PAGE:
Mogadishu - The US military said on Friday it carried out a drone strike this week against al-Shabaab in Somalia, shortly after the extremist group was blamed for the country's deadliest attack, while thousands of anguished Somalis gathered at the site of the truck bombing to pray.
"This pain will last for years," said a sheikh leading the prayers, with long lines of mourners standing in front of flattened or tangled buildings. More than 300 people were killed and nearly 400 wounded in Saturday's attack, with scores missing.
The US drone strike occurred on Monday about 56km southwest of the capital, Mogadishu, the US Africa Command told The Associated Press. It said it was still assessing the results.
Al-Shabaab has not commented on the bombing, which Somali intelligence officials say was meant to target Mogadishu's heavily fortified international airport. Several countries have embassies there
The US has stepped up its military involvement in the Horn of Africa nation since President Donald Trump approved expanded military operations against the group early this year. The US has carried out at least 19 drone strikes in Somalia since January, according to The Bureau of Investigative Journalism, which tracks US drone strikes in a number of countries.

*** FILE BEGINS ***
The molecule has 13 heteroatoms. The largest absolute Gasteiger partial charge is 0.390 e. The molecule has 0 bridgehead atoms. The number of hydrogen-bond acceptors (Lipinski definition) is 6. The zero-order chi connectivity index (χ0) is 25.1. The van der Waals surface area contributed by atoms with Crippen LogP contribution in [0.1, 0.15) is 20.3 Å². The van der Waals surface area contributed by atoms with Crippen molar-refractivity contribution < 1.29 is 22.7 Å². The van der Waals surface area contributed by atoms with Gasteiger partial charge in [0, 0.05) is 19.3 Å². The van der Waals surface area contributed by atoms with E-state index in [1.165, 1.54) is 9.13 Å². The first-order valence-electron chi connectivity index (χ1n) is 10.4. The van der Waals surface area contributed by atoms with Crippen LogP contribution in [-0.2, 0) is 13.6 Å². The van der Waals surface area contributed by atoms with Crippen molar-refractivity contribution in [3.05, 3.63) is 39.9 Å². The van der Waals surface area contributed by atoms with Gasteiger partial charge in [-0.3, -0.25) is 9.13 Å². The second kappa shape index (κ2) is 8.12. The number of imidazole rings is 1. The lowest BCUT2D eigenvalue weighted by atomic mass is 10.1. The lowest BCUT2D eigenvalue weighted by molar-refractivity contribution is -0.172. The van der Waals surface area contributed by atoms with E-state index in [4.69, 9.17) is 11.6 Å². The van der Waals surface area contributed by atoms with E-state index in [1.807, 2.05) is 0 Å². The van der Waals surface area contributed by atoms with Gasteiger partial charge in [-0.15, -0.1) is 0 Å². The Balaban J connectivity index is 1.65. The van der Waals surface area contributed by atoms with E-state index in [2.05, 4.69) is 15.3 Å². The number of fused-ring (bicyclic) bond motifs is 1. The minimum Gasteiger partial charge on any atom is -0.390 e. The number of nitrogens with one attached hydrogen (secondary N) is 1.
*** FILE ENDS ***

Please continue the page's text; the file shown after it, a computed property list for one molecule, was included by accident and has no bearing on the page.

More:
Earlier this week, a Pentagon spokesperson said the United States has about 400 troops in Somalia and "we're not going to speculate" about sending more.
In April, the US announced it was sending dozens of regular troops to Somalia in the largest such deployment to the country in roughly two decades. The US said it was for logistics training of Somalia's army. At the time, the US said about 40 troops were taking part.
Weeks later, a US service member was killed during an operation against al-Shabaab.